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Can I Give My Dog Fever Reducer?

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Can I Give My Dog Fever Reducer?Dogs will often get a fever to fight off infection or if they are starting to get sick. You’ll want to reach for the nearest fever reducer. But is this okay? A dog with a mild temperature isn’t too much of a concern as long as it doesn’t go about 104.5F. If their reading goes over this, call the vet immediately.

There are human over the counter medications which are considered safe for dog consumption and will help fight off a fever. You first need to know what is causing the fever, if you know the cause you can try and treat it on your own, but if there is no cause and your dog’s temperature is soaring, it’s advisable to seek veterinary assistance.

Dogs like humans are guaranteed to get sick sometimes during their lives, it’s heartbreaking for the owner who is unable to explain to their unhappy dog what is wrong with them. If you feel you need to treat the fever, check with your vet before administering any human medication.

Can I Give My Dog Fever Reducer? Answer: Baby Aspirin

Aspirin is the safest choice to give a dog to fight off a fever.

Never use the coated variety, always choose the buffered or powder covered verities.

In order to get effective results you will need to give your dog 10 milligrams per kilogram of dog every eight to twelve hours. You can give aspirin to the dog without much concern unless your dog suffers with liver or kidney damage or another illness which they are on medication for, you will need to confirm with your vet first before treating the dog.

Dangerous Fever Reducers

While aspirin is considered a safe option to relieve pain and reduce fever in dogs, there are some human over the counter medications that can do more harm than good.

Ibuprofen and Tylenol are two examples of fever reducer medications that dogs should never take. These medications can cause liver and renal failure in dogs and can be detrimental to pets.

Some people believe that infant Tylenol is safe for dogs, though you may want to confirm with your vet first before offering it to your already sick dog. By giving your dog something which is toxic and they’re already sick and fighting a fever, you will only make matters worse and your dog won’t improve.

A Dog’s Temperature

Normally a dog’s temperature should be 101.5SF, this is the safe normal for all dogs and it may rise now and then. If you think your dog has a temperature take it twice a day and see what the results are. If your dog’s temperature goes up to 104.5SF you must call the vet immediately, they may need special medication or may need monitoring until their temperature falls again.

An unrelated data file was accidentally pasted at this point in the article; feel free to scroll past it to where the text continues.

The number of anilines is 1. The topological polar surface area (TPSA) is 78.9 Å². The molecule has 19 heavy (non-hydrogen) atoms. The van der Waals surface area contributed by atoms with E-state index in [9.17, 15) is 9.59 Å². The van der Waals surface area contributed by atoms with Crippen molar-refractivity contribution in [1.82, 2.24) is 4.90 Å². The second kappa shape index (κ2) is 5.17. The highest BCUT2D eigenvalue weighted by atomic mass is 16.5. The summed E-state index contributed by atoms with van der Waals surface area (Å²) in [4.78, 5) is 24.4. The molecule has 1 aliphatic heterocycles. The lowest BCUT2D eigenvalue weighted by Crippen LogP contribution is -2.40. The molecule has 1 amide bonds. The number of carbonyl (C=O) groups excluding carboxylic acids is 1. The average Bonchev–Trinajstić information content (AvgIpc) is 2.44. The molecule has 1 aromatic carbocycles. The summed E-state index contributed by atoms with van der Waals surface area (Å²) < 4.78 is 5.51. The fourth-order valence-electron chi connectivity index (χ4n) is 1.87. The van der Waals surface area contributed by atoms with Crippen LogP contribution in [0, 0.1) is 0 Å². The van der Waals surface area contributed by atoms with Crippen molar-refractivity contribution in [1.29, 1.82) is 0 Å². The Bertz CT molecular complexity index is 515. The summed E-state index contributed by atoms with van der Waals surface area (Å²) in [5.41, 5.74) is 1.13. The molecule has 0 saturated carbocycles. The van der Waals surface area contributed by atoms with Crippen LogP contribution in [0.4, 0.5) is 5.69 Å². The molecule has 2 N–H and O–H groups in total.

Dogs are prone to getting sick as they eat everything in sight, even things they shouldn’t. Being active and getting in places they shouldn’t also increase the risk of infection, which can result in heightened temperatures.

Signs of High K9 Temperature

The most common sign that your dog has a temperature is if their nose is dry and warm. Dogs’ noses are normally moist, the temperature may change from warm to cold, and by they always stay damp.

If your dog has a warm and dry nose, first determine what the day is like. If a dog is exerting itself on a hot day, it may develop a warm dry nose until it’s cooled down again. Another sign is if your dog is listless. Your dog may have a warm dry nose and be listless, these are signs that your dog has an elevated temperature, and may need a fever reducer.

Helping Your Dog’s Fever

If your dog has an elevated temperature and you’re too nervous to offer human over-the-counter medication, you can start with the basics.

A bath is a way to lower a high temperature, and acts as a fever reducer. Give your dog a tepid bath and then place them in a quiet area.

Also, allow him or her fight off the temperature by ensuring lots of fresh water is close by. Offer or remind your dog every half an hour or so to ensure they don’t become dehydrated.

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3 thoughts on “Can I Give My Dog Fever Reducer?

  1. Terence

    Hylands Ferrum Phosphoricum can be used for reducing fever. This is actually a supplement. According to Dr Becker, Ferrum Phosphoricum is a Tissue Salt safe for dogs in reducing fever.

  2. Tara

    I cool my pup’s paws and ears with ice cubes and also let them chew on one. If they like, it’s kind of a game to them and fun. After that I do a mixture of half chicken broth (not canned) and Pedialyte. Also, the marrow from the chicken bones is really good if you can mix it in. If they can hold that down it’s usually a sign they won’t need meds.

    I treated my own dog for Parvo, with meds from the vet, and this really helped me.

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Maureen's Pet Dog

Maureen is studying for her Veterinary Technician degree and is the primary author of this website.

She's pictured here with her loving dog Daphne!